The second major cleanup at Papahānaumokuākea Marine National Monument in the northwest Hawaiian Islands revealed 53 tons of marine debris.
The debris was cleared from the reefs and beaches of the islands and atolls.
The project was led by a 16-person team from the Hawaii-based nonprofit Papahānaumokuākea Marine Debris Project.
The 16-strong team recently returned to Honolulu after their second 30-day large-scale clean-up expedition to Papahānaumokuākea in 2022 aboard the 185-foot vessel M/V Imua.
This year’s total amount of marine debris removed is 202,950 pounds, equivalent to the weight of 10 full-size school buses or more than three humpback whales.
The latest move brings the organization a total of half a million pounds of debris removal since it began large-scale cleanup operations two years ago.
In addition to removing ghost nets and plastic from the ocean, the team also worked on this mission to salvage an abandoned ship that had been stranded in Manawai, Pearl and Hermes Atoll, for more than a year.
The ship, a lifeboat from the 650-foot car transporter Sincerity Ace, was left adrift near Papahānaumokuākea after a wildfire on board caused the ship to be abandoned at sea in January 2019.
During their recent cleanup, the team found the following:
- Removed 64,000 pounds of ghost nets from the reefs
- Removed 32,530 pounds of ghost net from shores
- 9,125 pounds of plastic waste from the oceans have been removed from shores
With its team of highly qualified freedivers, the Papahānaumokuākea Marine Debris Project conducted and focused cleanup operations in Kapou (Lisianski Island), Manawai (Pearl and Hermes Atoll), Kuaihelani (Midway Atoll) and Hōlanikū (Kure Atoll). on cutting ghost nets out of coral reefs.
The team successfully cleaned and restored more than 1,600 acres of shallow (less than 30 feet deep) coral reefs larger than three times the size of Diamondhead Crater, while also rescuing two Hawaiian green sea turtles who became entangled in ghost nets.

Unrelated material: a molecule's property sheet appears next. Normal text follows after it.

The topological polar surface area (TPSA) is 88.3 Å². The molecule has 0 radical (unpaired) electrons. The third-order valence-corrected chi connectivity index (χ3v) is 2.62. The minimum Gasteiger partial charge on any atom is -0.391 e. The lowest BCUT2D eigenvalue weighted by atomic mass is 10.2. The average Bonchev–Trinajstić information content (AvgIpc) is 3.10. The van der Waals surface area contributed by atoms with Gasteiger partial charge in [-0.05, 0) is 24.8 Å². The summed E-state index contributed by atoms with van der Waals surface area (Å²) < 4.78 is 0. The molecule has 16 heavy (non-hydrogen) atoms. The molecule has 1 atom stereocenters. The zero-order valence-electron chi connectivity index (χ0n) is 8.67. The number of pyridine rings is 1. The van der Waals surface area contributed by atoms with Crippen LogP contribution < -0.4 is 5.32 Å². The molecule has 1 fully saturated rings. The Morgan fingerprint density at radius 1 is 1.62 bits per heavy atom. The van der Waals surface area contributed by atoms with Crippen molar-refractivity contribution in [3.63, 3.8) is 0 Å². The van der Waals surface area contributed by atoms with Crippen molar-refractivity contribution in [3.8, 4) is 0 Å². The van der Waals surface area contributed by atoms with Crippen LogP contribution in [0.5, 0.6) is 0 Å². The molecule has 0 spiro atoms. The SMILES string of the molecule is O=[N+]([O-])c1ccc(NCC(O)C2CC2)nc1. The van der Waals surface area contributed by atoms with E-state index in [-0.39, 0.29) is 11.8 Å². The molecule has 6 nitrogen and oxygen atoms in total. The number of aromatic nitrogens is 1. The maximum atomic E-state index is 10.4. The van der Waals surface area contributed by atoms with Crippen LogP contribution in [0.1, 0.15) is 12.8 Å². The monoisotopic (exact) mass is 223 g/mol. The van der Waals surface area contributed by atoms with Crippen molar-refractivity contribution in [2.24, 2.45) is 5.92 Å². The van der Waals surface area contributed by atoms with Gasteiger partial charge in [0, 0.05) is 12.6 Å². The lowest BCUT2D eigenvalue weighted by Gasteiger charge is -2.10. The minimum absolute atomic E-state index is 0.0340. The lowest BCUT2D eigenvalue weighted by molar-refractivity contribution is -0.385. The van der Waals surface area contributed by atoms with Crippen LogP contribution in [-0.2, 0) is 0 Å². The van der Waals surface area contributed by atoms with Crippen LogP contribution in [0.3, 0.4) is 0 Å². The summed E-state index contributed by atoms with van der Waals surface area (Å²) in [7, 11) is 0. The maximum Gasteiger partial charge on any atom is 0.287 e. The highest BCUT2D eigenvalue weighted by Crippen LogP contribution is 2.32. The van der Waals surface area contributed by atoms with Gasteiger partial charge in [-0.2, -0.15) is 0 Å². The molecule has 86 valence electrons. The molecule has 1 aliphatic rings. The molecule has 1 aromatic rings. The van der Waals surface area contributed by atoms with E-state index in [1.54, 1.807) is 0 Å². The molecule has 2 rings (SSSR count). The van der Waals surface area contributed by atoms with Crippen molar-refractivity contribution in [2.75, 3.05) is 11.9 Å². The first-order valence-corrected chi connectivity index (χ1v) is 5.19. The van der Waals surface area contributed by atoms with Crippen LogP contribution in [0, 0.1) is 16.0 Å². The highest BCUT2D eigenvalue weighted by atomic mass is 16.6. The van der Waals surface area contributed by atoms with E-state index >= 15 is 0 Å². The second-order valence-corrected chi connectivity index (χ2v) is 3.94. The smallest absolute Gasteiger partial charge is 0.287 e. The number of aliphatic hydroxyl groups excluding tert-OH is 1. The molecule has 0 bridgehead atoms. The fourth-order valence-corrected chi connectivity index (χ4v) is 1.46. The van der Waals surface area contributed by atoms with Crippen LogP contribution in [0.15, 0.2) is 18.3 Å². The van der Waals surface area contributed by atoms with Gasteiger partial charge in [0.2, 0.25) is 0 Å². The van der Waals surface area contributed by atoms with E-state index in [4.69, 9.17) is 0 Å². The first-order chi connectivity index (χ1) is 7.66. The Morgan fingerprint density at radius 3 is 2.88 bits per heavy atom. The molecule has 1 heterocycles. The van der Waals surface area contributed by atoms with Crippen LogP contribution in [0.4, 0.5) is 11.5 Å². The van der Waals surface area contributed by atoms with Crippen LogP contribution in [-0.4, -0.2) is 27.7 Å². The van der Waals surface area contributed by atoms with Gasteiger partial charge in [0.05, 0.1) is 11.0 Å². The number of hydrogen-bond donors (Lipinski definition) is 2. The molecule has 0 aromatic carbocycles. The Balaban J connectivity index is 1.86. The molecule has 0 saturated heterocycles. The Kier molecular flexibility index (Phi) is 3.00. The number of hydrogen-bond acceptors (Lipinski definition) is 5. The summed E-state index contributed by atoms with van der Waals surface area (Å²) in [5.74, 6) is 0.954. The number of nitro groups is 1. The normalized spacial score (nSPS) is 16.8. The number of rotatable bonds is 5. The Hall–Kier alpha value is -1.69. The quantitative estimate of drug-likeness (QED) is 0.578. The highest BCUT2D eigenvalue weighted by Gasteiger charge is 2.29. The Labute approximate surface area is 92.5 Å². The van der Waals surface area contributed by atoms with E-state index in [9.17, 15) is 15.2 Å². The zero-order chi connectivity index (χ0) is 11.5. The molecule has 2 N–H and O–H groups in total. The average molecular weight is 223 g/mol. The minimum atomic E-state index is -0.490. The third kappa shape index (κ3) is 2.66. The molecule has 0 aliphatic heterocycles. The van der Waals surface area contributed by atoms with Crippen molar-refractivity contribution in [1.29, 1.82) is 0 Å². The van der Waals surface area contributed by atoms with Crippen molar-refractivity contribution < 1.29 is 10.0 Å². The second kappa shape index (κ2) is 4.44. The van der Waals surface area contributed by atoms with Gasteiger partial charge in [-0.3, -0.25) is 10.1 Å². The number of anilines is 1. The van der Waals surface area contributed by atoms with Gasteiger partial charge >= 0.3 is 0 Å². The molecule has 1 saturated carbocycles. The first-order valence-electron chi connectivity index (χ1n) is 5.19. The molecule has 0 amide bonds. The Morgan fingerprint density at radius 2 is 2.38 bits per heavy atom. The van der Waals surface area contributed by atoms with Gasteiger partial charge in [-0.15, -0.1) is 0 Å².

The lifeboat had been aground on one of Manawai’s most pristine islands since at least June 2021, posing a threat that seabirds would become trapped and contaminated by the onboard diesel fuel, batteries and engine fluids.
The Papahānaumokuākea Marine Debris Project team used sand anchors and pulley blocks to winch the boat higher onto the beach, where it repaired large tears in the fiberglass hull before being hauled back into the water and towed 5 miles offshore to the waiting M/V Imua.
An estimated 57 tons of marine debris accumulates on the reefs of Papahānaumokuakea each year. 2022 was the first year of the organization’s 5-year strategic plan to “catch up” on lagging accumulation and “keep up” with the new annual inflow.
Through intensive removal, this ambitious goal aims to reduce the impact of marine debris to the lowest possible level and give the marine monument’s wildlife the best long-term chance of survival.
The mission was supported by Marc and Lynne Benioff, the National Fish and Wildlife Foundation, the NOAA Office of National Marine Sanctuaries, the NOAA Marine Debris Program, the US Fish and Wildlife Service, the McPike-Zima Foundation, and numerous community donors. NOAA support includes funding from the bipartisan Infrastructure Act of 2022.